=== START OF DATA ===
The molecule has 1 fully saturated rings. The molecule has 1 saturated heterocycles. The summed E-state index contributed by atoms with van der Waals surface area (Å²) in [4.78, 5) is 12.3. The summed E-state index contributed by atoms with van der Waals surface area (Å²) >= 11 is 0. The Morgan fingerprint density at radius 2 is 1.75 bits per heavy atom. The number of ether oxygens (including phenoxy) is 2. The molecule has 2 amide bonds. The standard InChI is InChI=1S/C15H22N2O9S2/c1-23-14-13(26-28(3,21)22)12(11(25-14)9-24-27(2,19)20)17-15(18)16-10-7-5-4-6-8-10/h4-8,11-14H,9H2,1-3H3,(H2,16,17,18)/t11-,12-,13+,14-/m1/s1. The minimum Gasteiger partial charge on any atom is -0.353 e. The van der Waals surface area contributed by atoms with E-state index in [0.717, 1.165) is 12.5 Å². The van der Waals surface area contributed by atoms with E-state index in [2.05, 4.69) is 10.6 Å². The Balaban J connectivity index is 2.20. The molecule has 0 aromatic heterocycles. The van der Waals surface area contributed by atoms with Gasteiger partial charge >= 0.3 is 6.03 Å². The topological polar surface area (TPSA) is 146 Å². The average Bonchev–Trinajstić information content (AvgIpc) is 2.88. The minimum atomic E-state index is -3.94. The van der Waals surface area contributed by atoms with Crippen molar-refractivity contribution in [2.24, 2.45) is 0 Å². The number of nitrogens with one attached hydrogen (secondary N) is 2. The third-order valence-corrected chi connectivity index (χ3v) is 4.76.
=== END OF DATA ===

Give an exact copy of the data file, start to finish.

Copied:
The molecule has 1 fully saturated rings. The molecule has 1 saturated heterocycles. The summed E-state index contributed by atoms with van der Waals surface area (Å²) in [4.78, 5) is 12.3. The summed E-state index contributed by atoms with van der Waals surface area (Å²) >= 11 is 0. The Morgan fingerprint density at radius 2 is 1.75 bits per heavy atom. The number of ether oxygens (including phenoxy) is 2. The molecule has 2 amide bonds. The standard InChI is InChI=1S/C15H22N2O9S2/c1-23-14-13(26-28(3,21)22)12(11(25-14)9-24-27(2,19)20)17-15(18)16-10-7-5-4-6-8-10/h4-8,11-14H,9H2,1-3H3,(H2,16,17,18)/t11-,12-,13+,14-/m1/s1. The minimum Gasteiger partial charge on any atom is -0.353 e. The van der Waals surface area contributed by atoms with E-state index in [0.717, 1.165) is 12.5 Å². The van der Waals surface area contributed by atoms with E-state index in [2.05, 4.69) is 10.6 Å². The Balaban J connectivity index is 2.20. The molecule has 0 aromatic heterocycles. The van der Waals surface area contributed by atoms with Gasteiger partial charge >= 0.3 is 6.03 Å². The topological polar surface area (TPSA) is 146 Å². The average Bonchev–Trinajstić information content (AvgIpc) is 2.88. The minimum atomic E-state index is -3.94. The van der Waals surface area contributed by atoms with Crippen molar-refractivity contribution in [2.24, 2.45) is 0 Å². The number of nitrogens with one attached hydrogen (secondary N) is 2. The third-order valence-corrected chi connectivity index (χ3v) is 4.76.